Shame On You : Pierced & Inked Mom Shaming
We recently came across an article by Sharon Lynn Pruitt on Oxyen.com that shines light on something she refers to as “one of the most cherished past times of our country”, known as “mom shaming”. In her article, An Open Letter To People Who Shame Moms With Tattoos And Piercings, the topic of mom shaming and how it managed to trickle into her life during her new “mom-dom”.
This past mother’s day, BodyJewelry.com did a feature blog “MILF: Moms I’d Like to Follow” to honor, admire and dote over all of the beautiful mothers out there that are doing their thing, with no regrets. After reading Sharon’s article, we realized it was necessary to do another post in regard to this horrendous act called “mom shaming”.
What Does Mom Shaming Feel Like?
Well, sometime it can be ugly and outright (there’s no missing it during convo because it feels like someone verbally drop kicked you in the face) and then there is mom shaming that is so subtle that you almost don’t know it happened….until later, when it’s had a chance to settle in and rot from inside out and you begin to doubt yourself and wonder if you are “too wild” for a mom.
Sharon Lynn Pruitt described the more subtle form of mom shaming in her article. It’s not an outright insult (or at least it may not feel that way in the beginning) but it does involve some type of comparison to how one could behave or look more like a “proper mom”. The less subtle type involves comments on social media that sound something like this : “You should be ashamed of yourself as a mother.” Why? All because these awesome mother’s chose to keep their identity intact after the birth of their child?
Who Is Affected?
We, in the piercing and body modification industry, have most likely experienced some form of discrimination, mother or not. Mothers with piercings and other body modifications become likely targets for shaming as the conflict of what a mother should look like and what a mother actually look like conflicts in ideal. The truth of the matter is that we are all very different and unique and that so long as the child is not suffering abuse or neglect, what a mother looks like or her preferences with piercings and body modification should not affect their ability to be a great parent.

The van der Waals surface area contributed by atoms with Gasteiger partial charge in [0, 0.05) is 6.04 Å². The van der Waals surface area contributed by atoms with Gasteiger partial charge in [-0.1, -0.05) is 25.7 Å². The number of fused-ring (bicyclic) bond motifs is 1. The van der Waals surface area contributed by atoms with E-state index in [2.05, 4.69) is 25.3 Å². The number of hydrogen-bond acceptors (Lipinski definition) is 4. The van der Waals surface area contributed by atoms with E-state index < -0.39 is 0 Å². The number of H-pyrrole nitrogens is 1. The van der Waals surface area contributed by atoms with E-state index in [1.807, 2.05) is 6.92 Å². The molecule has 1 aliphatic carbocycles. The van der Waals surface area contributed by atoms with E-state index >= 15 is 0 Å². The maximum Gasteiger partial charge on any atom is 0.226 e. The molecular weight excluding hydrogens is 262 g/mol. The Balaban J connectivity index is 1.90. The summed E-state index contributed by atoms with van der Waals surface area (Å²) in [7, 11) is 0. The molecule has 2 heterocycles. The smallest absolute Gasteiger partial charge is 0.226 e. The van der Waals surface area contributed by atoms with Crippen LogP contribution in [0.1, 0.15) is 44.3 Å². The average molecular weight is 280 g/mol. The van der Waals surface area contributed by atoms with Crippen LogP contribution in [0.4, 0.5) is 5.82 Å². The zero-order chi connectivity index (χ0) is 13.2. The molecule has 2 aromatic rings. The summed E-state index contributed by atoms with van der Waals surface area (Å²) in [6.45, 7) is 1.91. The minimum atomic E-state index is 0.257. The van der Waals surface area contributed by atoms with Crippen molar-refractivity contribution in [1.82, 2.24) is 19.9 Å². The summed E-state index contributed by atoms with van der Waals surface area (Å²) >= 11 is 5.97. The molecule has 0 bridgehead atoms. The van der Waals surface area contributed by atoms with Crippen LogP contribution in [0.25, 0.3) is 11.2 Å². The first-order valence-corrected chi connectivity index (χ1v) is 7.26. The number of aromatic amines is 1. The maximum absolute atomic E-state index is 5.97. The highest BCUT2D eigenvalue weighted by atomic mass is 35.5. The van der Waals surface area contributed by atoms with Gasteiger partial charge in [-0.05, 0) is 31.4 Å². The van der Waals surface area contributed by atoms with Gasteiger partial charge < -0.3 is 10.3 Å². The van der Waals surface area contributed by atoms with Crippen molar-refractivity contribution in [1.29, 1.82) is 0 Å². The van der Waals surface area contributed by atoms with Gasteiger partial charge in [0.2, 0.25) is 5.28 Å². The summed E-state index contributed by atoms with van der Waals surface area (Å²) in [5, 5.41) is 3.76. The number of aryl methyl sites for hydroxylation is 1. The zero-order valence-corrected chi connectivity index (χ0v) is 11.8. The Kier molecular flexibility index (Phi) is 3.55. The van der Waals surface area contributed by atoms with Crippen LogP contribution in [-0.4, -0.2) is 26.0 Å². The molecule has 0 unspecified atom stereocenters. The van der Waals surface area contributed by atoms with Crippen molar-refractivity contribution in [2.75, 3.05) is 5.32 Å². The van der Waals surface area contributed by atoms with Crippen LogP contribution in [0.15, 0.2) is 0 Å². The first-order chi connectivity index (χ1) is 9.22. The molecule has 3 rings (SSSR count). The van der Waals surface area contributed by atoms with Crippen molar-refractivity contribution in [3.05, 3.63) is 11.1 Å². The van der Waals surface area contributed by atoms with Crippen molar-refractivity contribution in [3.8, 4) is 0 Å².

Mothers that choose to sport their pre-baby piercing style or decide to have body piercings after having children are more likely to be questioned by societal norms whether they are doing a good job of parenting or not. Sadly, pierced and inked people all over the world are subject to this type of scrutiny not only in the department of parenting but also in the work force. So now, take a mother, a woman, that is pierced and inked and place her in the work force. That’s a triple threat of targeted shaming and discrimination.
Why Is This Happening (Still)?
For starters, it’s not technically illegal to discriminate against those with body modifications….yet. It is still considered a personal choice by many corporations and it is very true that having visible body piercings and tattoos can lower your chance of landing a job. Although body modifications have become significantly more publicized and accepted in most places in moderation, we are still not protected by the laws that govern us from discrimination.
And judging from our last article “Body Equality : The Great Nipple Debate” women are not even “allowed” to show a nipple or two on social media without getting shut down. Breastfeeding in public, pierced nipple or not, is still “taboo” and a topic of scrutiny, so it’s no wonder that pierced mothers everywhere are battling their right to be who they want to be.
What Can We Do?
Thankfully, many large companies and movements are being birthed everyday to bring awareness and education to this issue. Ads and videos along with bringing these issue to the forefront of media, like Sharon’s article, is helping to raise awareness on this under supported topic. We can all be a part of this movement by choosing to become tolerant and release judgements based on looks.
Education is key on this topic of mom shaming and other forms of discrimination. Speak up when you witness it. Educate friends and family (or heck, even strangers) that your piercings and tattoos have nothing to do with your ability to parent or perform at work. Use existing tools such as the children’s book “Mommy Has a Tattoo” to help your children learn at an early age the principles of acceptance.